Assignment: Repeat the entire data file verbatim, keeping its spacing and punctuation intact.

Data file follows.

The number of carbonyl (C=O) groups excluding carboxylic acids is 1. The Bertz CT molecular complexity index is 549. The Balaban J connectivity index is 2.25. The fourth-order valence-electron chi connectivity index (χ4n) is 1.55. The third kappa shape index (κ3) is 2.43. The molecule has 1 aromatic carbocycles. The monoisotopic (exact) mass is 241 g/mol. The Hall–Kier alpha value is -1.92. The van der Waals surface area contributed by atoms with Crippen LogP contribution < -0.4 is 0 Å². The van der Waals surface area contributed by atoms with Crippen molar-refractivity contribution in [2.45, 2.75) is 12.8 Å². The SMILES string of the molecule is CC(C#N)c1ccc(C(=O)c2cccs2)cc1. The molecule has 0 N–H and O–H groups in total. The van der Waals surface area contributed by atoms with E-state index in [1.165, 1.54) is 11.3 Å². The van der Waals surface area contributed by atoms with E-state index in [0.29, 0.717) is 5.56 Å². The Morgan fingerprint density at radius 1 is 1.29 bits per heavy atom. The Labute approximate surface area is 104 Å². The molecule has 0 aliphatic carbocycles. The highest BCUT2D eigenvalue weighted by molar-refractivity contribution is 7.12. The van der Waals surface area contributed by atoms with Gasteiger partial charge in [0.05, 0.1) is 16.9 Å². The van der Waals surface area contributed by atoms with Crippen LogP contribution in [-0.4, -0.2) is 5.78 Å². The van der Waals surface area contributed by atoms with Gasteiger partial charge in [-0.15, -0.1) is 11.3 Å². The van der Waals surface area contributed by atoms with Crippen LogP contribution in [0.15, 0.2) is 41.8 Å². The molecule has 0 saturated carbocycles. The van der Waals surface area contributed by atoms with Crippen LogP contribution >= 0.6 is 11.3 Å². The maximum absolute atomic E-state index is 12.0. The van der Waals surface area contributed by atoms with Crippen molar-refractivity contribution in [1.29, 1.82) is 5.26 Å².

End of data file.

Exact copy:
The number of carbonyl (C=O) groups excluding carboxylic acids is 1. The Bertz CT molecular complexity index is 549. The Balaban J connectivity index is 2.25. The fourth-order valence-electron chi connectivity index (χ4n) is 1.55. The third kappa shape index (κ3) is 2.43. The molecule has 1 aromatic carbocycles. The monoisotopic (exact) mass is 241 g/mol. The Hall–Kier alpha value is -1.92. The van der Waals surface area contributed by atoms with Crippen LogP contribution < -0.4 is 0 Å². The van der Waals surface area contributed by atoms with Crippen molar-refractivity contribution in [2.45, 2.75) is 12.8 Å². The SMILES string of the molecule is CC(C#N)c1ccc(C(=O)c2cccs2)cc1. The molecule has 0 N–H and O–H groups in total. The van der Waals surface area contributed by atoms with E-state index in [1.165, 1.54) is 11.3 Å². The van der Waals surface area contributed by atoms with E-state index in [0.29, 0.717) is 5.56 Å². The Morgan fingerprint density at radius 1 is 1.29 bits per heavy atom. The Labute approximate surface area is 104 Å². The molecule has 0 aliphatic carbocycles. The highest BCUT2D eigenvalue weighted by molar-refractivity contribution is 7.12. The van der Waals surface area contributed by atoms with Gasteiger partial charge in [0.05, 0.1) is 16.9 Å². The van der Waals surface area contributed by atoms with Crippen LogP contribution in [-0.4, -0.2) is 5.78 Å². The van der Waals surface area contributed by atoms with Gasteiger partial charge in [-0.15, -0.1) is 11.3 Å². The van der Waals surface area contributed by atoms with Crippen LogP contribution in [0.15, 0.2) is 41.8 Å². The molecule has 0 saturated carbocycles. The van der Waals surface area contributed by atoms with Crippen LogP contribution >= 0.6 is 11.3 Å². The maximum absolute atomic E-state index is 12.0. The van der Waals surface area contributed by atoms with Crippen molar-refractivity contribution in [1.29, 1.82) is 5.26 Å².